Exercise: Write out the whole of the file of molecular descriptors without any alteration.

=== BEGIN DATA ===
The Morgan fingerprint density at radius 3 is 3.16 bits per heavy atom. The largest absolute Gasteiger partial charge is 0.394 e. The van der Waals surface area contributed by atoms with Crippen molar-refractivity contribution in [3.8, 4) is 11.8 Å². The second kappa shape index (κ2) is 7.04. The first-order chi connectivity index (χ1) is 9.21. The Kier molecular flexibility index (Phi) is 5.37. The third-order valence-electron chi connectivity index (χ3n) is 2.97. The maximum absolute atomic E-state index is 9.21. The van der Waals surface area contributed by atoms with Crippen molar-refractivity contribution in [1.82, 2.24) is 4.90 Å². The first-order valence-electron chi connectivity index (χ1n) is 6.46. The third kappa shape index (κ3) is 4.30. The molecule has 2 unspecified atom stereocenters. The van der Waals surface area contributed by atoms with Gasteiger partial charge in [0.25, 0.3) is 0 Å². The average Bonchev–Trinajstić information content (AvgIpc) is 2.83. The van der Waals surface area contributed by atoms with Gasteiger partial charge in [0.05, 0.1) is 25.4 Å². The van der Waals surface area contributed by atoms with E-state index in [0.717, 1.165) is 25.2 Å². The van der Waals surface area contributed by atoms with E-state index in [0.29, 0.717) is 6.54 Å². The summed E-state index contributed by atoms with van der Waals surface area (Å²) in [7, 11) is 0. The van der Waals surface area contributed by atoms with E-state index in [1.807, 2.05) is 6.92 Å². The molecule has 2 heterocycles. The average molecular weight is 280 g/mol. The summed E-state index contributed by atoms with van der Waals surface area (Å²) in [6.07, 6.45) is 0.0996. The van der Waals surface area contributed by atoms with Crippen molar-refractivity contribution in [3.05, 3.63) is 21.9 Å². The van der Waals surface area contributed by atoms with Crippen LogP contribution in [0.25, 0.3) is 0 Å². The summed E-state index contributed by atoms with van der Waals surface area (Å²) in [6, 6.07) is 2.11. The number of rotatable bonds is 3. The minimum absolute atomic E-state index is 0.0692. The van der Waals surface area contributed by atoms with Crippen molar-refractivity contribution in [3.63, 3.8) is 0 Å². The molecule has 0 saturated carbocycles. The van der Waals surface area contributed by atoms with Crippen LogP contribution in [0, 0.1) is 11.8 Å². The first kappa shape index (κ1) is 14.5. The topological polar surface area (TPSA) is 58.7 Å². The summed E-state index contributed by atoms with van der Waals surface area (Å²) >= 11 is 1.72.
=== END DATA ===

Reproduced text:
The Morgan fingerprint density at radius 3 is 3.16 bits per heavy atom. The largest absolute Gasteiger partial charge is 0.394 e. The van der Waals surface area contributed by atoms with Crippen molar-refractivity contribution in [3.8, 4) is 11.8 Å². The second kappa shape index (κ2) is 7.04. The first-order chi connectivity index (χ1) is 9.21. The Kier molecular flexibility index (Phi) is 5.37. The third-order valence-electron chi connectivity index (χ3n) is 2.97. The maximum absolute atomic E-state index is 9.21. The van der Waals surface area contributed by atoms with Crippen molar-refractivity contribution in [1.82, 2.24) is 4.90 Å². The first-order valence-electron chi connectivity index (χ1n) is 6.46. The third kappa shape index (κ3) is 4.30. The molecule has 2 unspecified atom stereocenters. The van der Waals surface area contributed by atoms with Gasteiger partial charge in [0.25, 0.3) is 0 Å². The average Bonchev–Trinajstić information content (AvgIpc) is 2.83. The van der Waals surface area contributed by atoms with Gasteiger partial charge in [0.05, 0.1) is 25.4 Å². The van der Waals surface area contributed by atoms with E-state index in [0.717, 1.165) is 25.2 Å². The van der Waals surface area contributed by atoms with E-state index in [0.29, 0.717) is 6.54 Å². The summed E-state index contributed by atoms with van der Waals surface area (Å²) in [7, 11) is 0. The van der Waals surface area contributed by atoms with E-state index in [1.807, 2.05) is 6.92 Å². The molecule has 2 heterocycles. The average molecular weight is 280 g/mol. The summed E-state index contributed by atoms with van der Waals surface area (Å²) in [6.07, 6.45) is 0.0996. The van der Waals surface area contributed by atoms with Crippen molar-refractivity contribution in [3.05, 3.63) is 21.9 Å². The van der Waals surface area contributed by atoms with Crippen LogP contribution in [0.25, 0.3) is 0 Å². The summed E-state index contributed by atoms with van der Waals surface area (Å²) in [6, 6.07) is 2.11. The number of rotatable bonds is 3. The minimum absolute atomic E-state index is 0.0692. The van der Waals surface area contributed by atoms with Crippen molar-refractivity contribution in [3.63, 3.8) is 0 Å². The molecule has 0 saturated carbocycles. The van der Waals surface area contributed by atoms with Crippen LogP contribution in [0, 0.1) is 11.8 Å². The first kappa shape index (κ1) is 14.5. The topological polar surface area (TPSA) is 58.7 Å². The summed E-state index contributed by atoms with van der Waals surface area (Å²) >= 11 is 1.72.